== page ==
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The following hypothetical may seem strange to you but our Dallas Criminal Defense Attorneys have seen countless times. You and a group of friends have a July 4th cookout. You have a few beers. After hanging out for a while, you get in your car and head home. You are not drunk but feeling really good. Suddenly from nowhere, blue lights appear. The officer asks for your driver’s license, registration and proof of insurance. After a few minutes, he returns to your car and asks you to step out of your car because he smells alcohol on your breath. He requests to administer several sobriety tests. What Now? Your mind is flooded with all kinds of questions. Should you agree to a Breathalyzer or blood test? Will my license be suspended? Will I go to jail? Will I lose my license permanently?
Section 49.04 of the Texas Penal Code defines Driving While Intoxicated (DWI) as operating a motor vehicle while intoxicated. A person can also be charged with an FWI and BWI, i.e., flying while intoxicated or boating while intoxicated, respectively.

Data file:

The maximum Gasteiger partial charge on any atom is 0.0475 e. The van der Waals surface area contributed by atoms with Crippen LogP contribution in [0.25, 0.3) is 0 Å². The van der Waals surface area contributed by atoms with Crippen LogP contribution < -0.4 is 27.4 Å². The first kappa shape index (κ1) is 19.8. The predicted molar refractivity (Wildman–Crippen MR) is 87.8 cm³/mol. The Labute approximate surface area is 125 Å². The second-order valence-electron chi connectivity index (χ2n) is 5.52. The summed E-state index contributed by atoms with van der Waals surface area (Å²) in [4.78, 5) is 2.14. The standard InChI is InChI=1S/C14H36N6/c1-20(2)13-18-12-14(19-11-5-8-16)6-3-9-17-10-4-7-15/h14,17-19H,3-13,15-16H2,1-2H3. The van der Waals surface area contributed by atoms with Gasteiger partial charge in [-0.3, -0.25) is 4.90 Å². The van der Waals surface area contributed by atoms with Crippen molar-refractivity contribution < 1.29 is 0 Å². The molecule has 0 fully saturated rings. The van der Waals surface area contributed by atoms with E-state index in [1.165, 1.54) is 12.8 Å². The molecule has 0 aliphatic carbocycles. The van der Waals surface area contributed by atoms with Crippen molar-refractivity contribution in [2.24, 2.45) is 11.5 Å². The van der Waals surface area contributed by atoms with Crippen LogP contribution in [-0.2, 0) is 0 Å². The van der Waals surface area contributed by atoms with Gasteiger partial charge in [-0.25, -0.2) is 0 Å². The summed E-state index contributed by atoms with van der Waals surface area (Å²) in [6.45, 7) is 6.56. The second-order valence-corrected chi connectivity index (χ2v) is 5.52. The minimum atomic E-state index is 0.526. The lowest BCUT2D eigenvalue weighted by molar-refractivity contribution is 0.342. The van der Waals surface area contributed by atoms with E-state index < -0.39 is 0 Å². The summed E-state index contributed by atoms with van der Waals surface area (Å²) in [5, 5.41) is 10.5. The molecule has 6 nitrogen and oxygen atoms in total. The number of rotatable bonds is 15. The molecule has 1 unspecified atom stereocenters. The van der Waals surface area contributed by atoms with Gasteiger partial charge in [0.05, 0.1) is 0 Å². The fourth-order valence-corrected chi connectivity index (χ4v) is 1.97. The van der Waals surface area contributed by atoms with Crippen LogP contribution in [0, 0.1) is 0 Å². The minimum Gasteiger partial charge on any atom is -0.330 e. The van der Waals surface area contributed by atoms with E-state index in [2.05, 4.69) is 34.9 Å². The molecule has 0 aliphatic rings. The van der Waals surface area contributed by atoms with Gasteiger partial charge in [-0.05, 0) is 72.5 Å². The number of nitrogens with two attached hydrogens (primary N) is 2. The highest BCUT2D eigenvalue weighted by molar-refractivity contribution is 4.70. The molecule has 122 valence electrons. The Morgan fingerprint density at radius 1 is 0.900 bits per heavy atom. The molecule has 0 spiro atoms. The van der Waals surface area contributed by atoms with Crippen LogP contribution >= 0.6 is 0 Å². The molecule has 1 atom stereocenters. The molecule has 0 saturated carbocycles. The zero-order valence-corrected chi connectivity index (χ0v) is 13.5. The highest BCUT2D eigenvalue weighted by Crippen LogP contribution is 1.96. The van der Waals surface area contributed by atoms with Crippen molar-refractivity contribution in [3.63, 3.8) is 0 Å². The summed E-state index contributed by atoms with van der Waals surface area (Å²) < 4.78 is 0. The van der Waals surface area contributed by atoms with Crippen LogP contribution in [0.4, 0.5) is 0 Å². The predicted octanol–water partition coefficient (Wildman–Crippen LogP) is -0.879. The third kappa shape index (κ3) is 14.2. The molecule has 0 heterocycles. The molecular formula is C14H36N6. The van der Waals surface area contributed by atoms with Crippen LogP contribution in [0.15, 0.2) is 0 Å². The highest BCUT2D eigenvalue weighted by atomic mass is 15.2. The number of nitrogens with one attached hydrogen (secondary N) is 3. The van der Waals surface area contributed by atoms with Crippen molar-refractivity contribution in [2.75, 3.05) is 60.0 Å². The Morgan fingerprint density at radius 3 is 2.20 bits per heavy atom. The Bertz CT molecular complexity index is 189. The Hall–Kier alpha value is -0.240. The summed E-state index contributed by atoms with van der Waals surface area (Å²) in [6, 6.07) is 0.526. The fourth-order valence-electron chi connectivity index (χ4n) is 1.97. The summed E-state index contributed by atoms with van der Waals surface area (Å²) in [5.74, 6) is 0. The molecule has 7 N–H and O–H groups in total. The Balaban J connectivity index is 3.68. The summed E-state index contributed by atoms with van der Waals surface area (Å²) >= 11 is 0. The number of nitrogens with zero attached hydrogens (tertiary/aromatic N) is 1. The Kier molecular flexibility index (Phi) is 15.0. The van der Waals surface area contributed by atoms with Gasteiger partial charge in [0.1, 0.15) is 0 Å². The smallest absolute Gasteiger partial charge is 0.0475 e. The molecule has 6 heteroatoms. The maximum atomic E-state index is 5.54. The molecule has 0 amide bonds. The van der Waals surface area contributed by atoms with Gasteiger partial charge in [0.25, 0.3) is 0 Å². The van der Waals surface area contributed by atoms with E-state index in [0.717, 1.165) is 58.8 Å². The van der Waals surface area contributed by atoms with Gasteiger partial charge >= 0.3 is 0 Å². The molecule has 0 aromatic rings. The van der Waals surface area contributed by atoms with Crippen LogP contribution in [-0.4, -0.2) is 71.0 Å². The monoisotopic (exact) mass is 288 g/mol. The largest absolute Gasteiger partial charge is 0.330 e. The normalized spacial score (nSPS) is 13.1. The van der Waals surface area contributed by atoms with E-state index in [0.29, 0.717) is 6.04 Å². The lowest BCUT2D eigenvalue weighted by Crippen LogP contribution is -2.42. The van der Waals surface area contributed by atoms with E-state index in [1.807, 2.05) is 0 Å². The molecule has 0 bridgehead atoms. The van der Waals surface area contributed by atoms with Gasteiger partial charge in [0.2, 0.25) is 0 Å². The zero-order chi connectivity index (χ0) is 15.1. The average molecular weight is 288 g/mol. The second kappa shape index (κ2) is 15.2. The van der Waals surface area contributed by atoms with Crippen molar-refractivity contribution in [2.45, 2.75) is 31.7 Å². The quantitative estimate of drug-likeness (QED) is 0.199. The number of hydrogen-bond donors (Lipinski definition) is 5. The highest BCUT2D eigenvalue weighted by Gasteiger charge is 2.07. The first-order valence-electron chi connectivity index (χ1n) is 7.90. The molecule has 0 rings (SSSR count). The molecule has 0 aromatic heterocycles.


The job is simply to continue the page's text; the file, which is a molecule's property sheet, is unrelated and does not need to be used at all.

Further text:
An Administration License Revocation (ALR) hearing usually follows a DWI arrest. The purpose of this hearing, among other things, is to determine if there is probably cause for the arrest and suspension of the person’s license. Our team of Dallas Criminal Law Attorneys will assist you in getting a temporary occupation license.
Mothers Against Drunk Driving (MADD)
Mother Against Drunk Drivers has been very successful at exerting considerable pressure on state legislatures and elected judges to take DWIs very seriously. Consequently, DWI charges get a lot of attention. If a drunk driver kills someone, the media pounces. As experienced Dallas Criminal Defense Attorneys, we understand the intricacies of this process.
Our team of Dallas Criminal Defense Attorneys knows the potential punishments for a DWI conviction or multiple convictions. A person charged with a DWI can enter a plea of guilty and move on with life with certain consequences. For example, a first time DWI conviction is a class B misdemeanor and a second time DWI conviction is a class A misdemeanor. However, a third DWI conviction will be a felony. Anyone convicted of a DWI will spend a minimum of 72 hours in jail but no more than six months in jail. However, most first time offenders are spared the jail time and placed on probation.
The person will also pay a fine and some fees, take classes and abide by a myriad of probation conditions. There may be collateral consequences as well such as higher insurance rates and potential job loss depending on the type of work the defendant does.
For these reasons, many people charged with DWIs will take their cases to trial. Should you decide to take your case to trial, our Dallas Criminal Defense lawyers know how to win.